the Buzz for January 16th, 2009


the road that stretches out ahead

posted at 11:39 pm by brandon in mine's on the 45

A and I walked into Starbucks yesterday in search of nothing more than a post-lunch slice of blueberry coffee cake.  Better believe I walked out of there brandishing significantly more than that.  While standing at the register waiting for the cute barista to serve up our sweets, I picked up and began to peruse the back cover of Hear Music’s latest masterfully assembled compilation, This is Us:  Songs from Where You Live, and damn near fainted from the sheer gorgeous majesty emanating from the disc.


Promising in the description that this record portrays “the wistfulness that lingers when home is far over the horizon” — a tall task, that — you’ll be demolished when you realize just how brilliantly (and with what kind of devastating surgical precision) it goes about accomplishing that exact goal:  Us starts out on a breathtaking high note, with Michael Penn and Aimee Mann’s — very much our generation’s John and Yoko, only criminally less famous — amazing 2002 cover of the Beatles’ “Two of Us” (is it heresy to say that I quite prefer their version to the Fab Four’s nondescript original?  As Sherry Ann will haply attest, I luvs me some Michael Penn, honey), and the tracklist really hits its stride in the disc’s second quarter, with a bam-bam-bam-bam shot of Glen Hansard & Marketa Irglova (with the title track from their heart-wrenching, spectacular 2007 motion picture Once, which is already well on its way to becoming the music-centric film of its — and, perhaps, any other — time), Feist & The Constantines (teaming up on a radically downtempo take on the ’80s classic “Islands in the Stream” which, even though it’s not by half as much gloriously trashy fun as Barry Manilow and Reba McEntire’s recent remake, is just plain revelatory for all the emotion it manages to unearth in simply mellowing the groove), my beloved Josh Ritter (helping out Mark Geary on a sensational song called “Ghosts”), and the terrific troubadouress Gillian Welch (the melancholy masterpiece “Orphan Girl”).  I’m telling you, by the time you hit track number ten — She & Him’s astonishing acoustic cover of Smokey Robinson’s “You Really Got a Hold On Me,” about which I’ve already waxed rhapsodic here — if you’re not ready to rush to the phone and tell your mommy how much you love and miss her, you’re a stronger man than I, guaran-damn-teed.  And it doesn’t even stop there:  sterling recent efforts from Shelby Lynne (“I Only Want to Be With You,” a highlight from her too-little-heard 2007 Dusty tribute Just a Little Lovin’), David Gray (“You’re the World to Me,” the radio single, which I initially found to be subpar but which has grown on me exponentially, from his Greatest Hits), and Mark Knopfler & Emmylou Harris (a track from their stellar collaboration All the Roadrunning which gives this collection its title), all light the way toward the record’s shattering conclusion, wherein that long-lost genius Jennifer Warnes — who has been desperately missed, at least in my house — reteams with her mentor Leonard Cohen for a soul-cleansing reading of his all-time classic “Joan of Arc,” an album climax so thoroughly worthy of the tumescent build-up that precedes it that you want to hit your stereo’s repeat button and let this record engulf you anew with its aural magic.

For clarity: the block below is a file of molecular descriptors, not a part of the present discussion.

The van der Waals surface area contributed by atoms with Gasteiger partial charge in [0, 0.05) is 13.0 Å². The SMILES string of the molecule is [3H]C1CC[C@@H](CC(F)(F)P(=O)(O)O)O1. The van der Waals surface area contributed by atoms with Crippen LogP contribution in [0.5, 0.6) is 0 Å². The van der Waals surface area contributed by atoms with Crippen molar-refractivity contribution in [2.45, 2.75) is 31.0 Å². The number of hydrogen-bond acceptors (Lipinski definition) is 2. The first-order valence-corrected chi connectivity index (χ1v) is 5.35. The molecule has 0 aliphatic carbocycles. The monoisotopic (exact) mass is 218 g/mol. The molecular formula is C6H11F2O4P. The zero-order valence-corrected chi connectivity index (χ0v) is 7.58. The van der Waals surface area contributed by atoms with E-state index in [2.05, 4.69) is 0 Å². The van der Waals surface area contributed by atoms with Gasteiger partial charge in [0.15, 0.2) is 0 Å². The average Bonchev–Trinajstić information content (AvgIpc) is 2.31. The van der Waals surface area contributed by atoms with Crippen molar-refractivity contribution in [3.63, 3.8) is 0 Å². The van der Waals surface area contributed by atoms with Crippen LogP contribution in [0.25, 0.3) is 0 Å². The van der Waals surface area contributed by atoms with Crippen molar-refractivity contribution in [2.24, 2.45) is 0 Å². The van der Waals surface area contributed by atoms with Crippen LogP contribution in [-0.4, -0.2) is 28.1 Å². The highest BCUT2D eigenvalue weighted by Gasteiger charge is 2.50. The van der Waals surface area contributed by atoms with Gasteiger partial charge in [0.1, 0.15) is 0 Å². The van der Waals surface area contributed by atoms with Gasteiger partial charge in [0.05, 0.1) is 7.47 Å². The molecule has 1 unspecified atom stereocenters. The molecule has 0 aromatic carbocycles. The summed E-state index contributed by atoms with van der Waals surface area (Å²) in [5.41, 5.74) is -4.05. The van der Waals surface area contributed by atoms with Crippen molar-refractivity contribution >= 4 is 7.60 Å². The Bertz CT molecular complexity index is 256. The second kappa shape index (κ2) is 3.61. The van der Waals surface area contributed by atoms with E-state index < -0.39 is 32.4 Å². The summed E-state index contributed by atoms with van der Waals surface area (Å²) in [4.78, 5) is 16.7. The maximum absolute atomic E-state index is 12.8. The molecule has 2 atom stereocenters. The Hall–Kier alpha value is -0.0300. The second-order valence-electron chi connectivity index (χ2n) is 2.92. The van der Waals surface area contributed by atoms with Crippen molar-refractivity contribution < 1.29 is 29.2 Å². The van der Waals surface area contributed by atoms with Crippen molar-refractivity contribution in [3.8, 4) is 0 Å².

The musical equivalent of Mom’s mac and cheese, or her chicken soup, or her embrace that you’ve been craving in the six months since you last saw her, Us is a warm, comforting knockout, and a gentle but firm reminder that home is where you find it. Get thee to your nearest Starbucks immediately, and find it for yourself.